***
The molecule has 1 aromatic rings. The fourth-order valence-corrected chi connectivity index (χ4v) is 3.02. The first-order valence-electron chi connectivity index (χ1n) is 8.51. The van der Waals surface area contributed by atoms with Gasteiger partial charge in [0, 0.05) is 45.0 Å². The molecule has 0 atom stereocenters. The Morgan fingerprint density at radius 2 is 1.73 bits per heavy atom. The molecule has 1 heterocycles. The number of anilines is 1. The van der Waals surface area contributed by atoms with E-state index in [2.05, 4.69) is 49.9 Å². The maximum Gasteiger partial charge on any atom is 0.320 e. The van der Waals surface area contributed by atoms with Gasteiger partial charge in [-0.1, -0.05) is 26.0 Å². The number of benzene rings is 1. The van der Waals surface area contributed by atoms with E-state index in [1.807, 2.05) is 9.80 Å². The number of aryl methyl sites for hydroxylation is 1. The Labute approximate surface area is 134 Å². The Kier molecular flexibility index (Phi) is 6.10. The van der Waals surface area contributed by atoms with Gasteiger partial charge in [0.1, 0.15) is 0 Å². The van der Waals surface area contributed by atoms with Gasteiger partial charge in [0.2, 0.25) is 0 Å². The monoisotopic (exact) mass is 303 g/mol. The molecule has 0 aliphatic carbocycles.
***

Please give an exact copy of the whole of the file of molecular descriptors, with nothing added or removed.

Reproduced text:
The molecule has 1 aromatic rings. The fourth-order valence-corrected chi connectivity index (χ4v) is 3.02. The first-order valence-electron chi connectivity index (χ1n) is 8.51. The van der Waals surface area contributed by atoms with Gasteiger partial charge in [0, 0.05) is 45.0 Å². The molecule has 0 atom stereocenters. The Morgan fingerprint density at radius 2 is 1.73 bits per heavy atom. The molecule has 1 heterocycles. The number of anilines is 1. The van der Waals surface area contributed by atoms with E-state index in [2.05, 4.69) is 49.9 Å². The maximum Gasteiger partial charge on any atom is 0.320 e. The van der Waals surface area contributed by atoms with Gasteiger partial charge in [-0.1, -0.05) is 26.0 Å². The number of benzene rings is 1. The van der Waals surface area contributed by atoms with E-state index in [1.807, 2.05) is 9.80 Å². The number of aryl methyl sites for hydroxylation is 1. The Labute approximate surface area is 134 Å². The Kier molecular flexibility index (Phi) is 6.10. The van der Waals surface area contributed by atoms with Gasteiger partial charge in [0.1, 0.15) is 0 Å². The van der Waals surface area contributed by atoms with Gasteiger partial charge in [0.2, 0.25) is 0 Å². The monoisotopic (exact) mass is 303 g/mol. The molecule has 0 aliphatic carbocycles.